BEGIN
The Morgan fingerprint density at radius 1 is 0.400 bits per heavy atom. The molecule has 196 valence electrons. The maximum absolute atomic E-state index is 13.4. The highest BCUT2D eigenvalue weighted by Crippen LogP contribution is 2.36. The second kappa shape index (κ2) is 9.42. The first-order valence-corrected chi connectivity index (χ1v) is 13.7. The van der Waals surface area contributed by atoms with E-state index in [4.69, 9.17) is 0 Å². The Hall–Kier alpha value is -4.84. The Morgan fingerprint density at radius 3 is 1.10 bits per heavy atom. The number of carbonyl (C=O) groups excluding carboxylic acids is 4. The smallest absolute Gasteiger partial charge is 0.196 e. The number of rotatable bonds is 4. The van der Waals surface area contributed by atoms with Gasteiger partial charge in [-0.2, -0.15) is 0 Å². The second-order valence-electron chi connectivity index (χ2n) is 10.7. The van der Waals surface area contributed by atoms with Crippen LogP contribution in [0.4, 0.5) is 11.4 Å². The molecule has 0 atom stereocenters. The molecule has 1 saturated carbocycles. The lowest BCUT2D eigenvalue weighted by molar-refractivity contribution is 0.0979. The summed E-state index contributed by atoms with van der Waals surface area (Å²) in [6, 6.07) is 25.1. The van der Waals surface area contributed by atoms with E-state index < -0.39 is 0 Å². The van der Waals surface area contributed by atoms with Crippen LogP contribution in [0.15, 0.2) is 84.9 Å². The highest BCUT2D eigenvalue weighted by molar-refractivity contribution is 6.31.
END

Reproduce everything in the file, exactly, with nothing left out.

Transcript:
The Morgan fingerprint density at radius 1 is 0.400 bits per heavy atom. The molecule has 196 valence electrons. The maximum absolute atomic E-state index is 13.4. The highest BCUT2D eigenvalue weighted by Crippen LogP contribution is 2.36. The second kappa shape index (κ2) is 9.42. The first-order valence-corrected chi connectivity index (χ1v) is 13.7. The van der Waals surface area contributed by atoms with E-state index in [4.69, 9.17) is 0 Å². The Hall–Kier alpha value is -4.84. The Morgan fingerprint density at radius 3 is 1.10 bits per heavy atom. The number of carbonyl (C=O) groups excluding carboxylic acids is 4. The smallest absolute Gasteiger partial charge is 0.196 e. The number of rotatable bonds is 4. The van der Waals surface area contributed by atoms with Gasteiger partial charge in [-0.2, -0.15) is 0 Å². The second-order valence-electron chi connectivity index (χ2n) is 10.7. The van der Waals surface area contributed by atoms with Crippen LogP contribution in [0.4, 0.5) is 11.4 Å². The molecule has 0 atom stereocenters. The molecule has 1 saturated carbocycles. The lowest BCUT2D eigenvalue weighted by molar-refractivity contribution is 0.0979. The summed E-state index contributed by atoms with van der Waals surface area (Å²) in [6, 6.07) is 25.1. The van der Waals surface area contributed by atoms with E-state index < -0.39 is 0 Å². The van der Waals surface area contributed by atoms with Crippen LogP contribution in [0.15, 0.2) is 84.9 Å². The highest BCUT2D eigenvalue weighted by molar-refractivity contribution is 6.31.